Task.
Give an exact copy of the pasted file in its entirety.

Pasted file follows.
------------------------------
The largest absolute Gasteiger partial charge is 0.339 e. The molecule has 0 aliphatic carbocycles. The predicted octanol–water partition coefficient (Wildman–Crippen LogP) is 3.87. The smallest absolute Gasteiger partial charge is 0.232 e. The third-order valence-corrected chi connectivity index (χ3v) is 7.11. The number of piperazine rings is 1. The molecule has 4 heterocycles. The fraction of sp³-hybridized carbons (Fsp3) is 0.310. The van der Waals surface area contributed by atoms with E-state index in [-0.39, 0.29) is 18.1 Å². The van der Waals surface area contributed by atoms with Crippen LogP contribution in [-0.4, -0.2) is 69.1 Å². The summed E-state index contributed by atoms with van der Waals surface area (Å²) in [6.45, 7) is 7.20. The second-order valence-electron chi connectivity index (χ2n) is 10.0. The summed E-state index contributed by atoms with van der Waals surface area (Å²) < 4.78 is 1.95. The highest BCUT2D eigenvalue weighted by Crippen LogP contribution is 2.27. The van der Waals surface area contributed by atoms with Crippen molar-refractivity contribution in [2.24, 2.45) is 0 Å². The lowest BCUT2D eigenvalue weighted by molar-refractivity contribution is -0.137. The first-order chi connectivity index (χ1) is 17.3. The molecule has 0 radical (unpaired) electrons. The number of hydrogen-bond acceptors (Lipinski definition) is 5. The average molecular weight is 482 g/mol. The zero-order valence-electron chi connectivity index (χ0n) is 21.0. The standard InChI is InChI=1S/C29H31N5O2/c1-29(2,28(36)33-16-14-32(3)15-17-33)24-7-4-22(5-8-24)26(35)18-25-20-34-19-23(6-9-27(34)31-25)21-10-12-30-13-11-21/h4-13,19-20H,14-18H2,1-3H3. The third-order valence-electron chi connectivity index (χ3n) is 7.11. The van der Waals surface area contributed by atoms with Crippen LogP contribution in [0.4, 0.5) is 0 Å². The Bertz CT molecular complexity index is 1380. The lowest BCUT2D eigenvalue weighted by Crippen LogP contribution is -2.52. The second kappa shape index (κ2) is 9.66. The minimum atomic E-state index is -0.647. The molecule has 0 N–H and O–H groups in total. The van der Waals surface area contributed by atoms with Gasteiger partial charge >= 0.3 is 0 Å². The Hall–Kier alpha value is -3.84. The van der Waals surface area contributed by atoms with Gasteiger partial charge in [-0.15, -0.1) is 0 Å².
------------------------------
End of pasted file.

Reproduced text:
The largest absolute Gasteiger partial charge is 0.339 e. The molecule has 0 aliphatic carbocycles. The predicted octanol–water partition coefficient (Wildman–Crippen LogP) is 3.87. The smallest absolute Gasteiger partial charge is 0.232 e. The third-order valence-corrected chi connectivity index (χ3v) is 7.11. The number of piperazine rings is 1. The molecule has 4 heterocycles. The fraction of sp³-hybridized carbons (Fsp3) is 0.310. The van der Waals surface area contributed by atoms with E-state index in [-0.39, 0.29) is 18.1 Å². The van der Waals surface area contributed by atoms with Crippen LogP contribution in [-0.4, -0.2) is 69.1 Å². The summed E-state index contributed by atoms with van der Waals surface area (Å²) in [6.45, 7) is 7.20. The second-order valence-electron chi connectivity index (χ2n) is 10.0. The summed E-state index contributed by atoms with van der Waals surface area (Å²) < 4.78 is 1.95. The highest BCUT2D eigenvalue weighted by Crippen LogP contribution is 2.27. The van der Waals surface area contributed by atoms with Crippen molar-refractivity contribution in [2.24, 2.45) is 0 Å². The lowest BCUT2D eigenvalue weighted by molar-refractivity contribution is -0.137. The first-order chi connectivity index (χ1) is 17.3. The molecule has 0 radical (unpaired) electrons. The number of hydrogen-bond acceptors (Lipinski definition) is 5. The average molecular weight is 482 g/mol. The zero-order valence-electron chi connectivity index (χ0n) is 21.0. The standard InChI is InChI=1S/C29H31N5O2/c1-29(2,28(36)33-16-14-32(3)15-17-33)24-7-4-22(5-8-24)26(35)18-25-20-34-19-23(6-9-27(34)31-25)21-10-12-30-13-11-21/h4-13,19-20H,14-18H2,1-3H3. The third-order valence-electron chi connectivity index (χ3n) is 7.11. The van der Waals surface area contributed by atoms with Crippen LogP contribution in [0.4, 0.5) is 0 Å². The Bertz CT molecular complexity index is 1380. The lowest BCUT2D eigenvalue weighted by Crippen LogP contribution is -2.52. The second kappa shape index (κ2) is 9.66. The minimum atomic E-state index is -0.647. The molecule has 0 N–H and O–H groups in total. The van der Waals surface area contributed by atoms with Gasteiger partial charge >= 0.3 is 0 Å². The Hall–Kier alpha value is -3.84. The van der Waals surface area contributed by atoms with Gasteiger partial charge in [-0.15, -0.1) is 0 Å².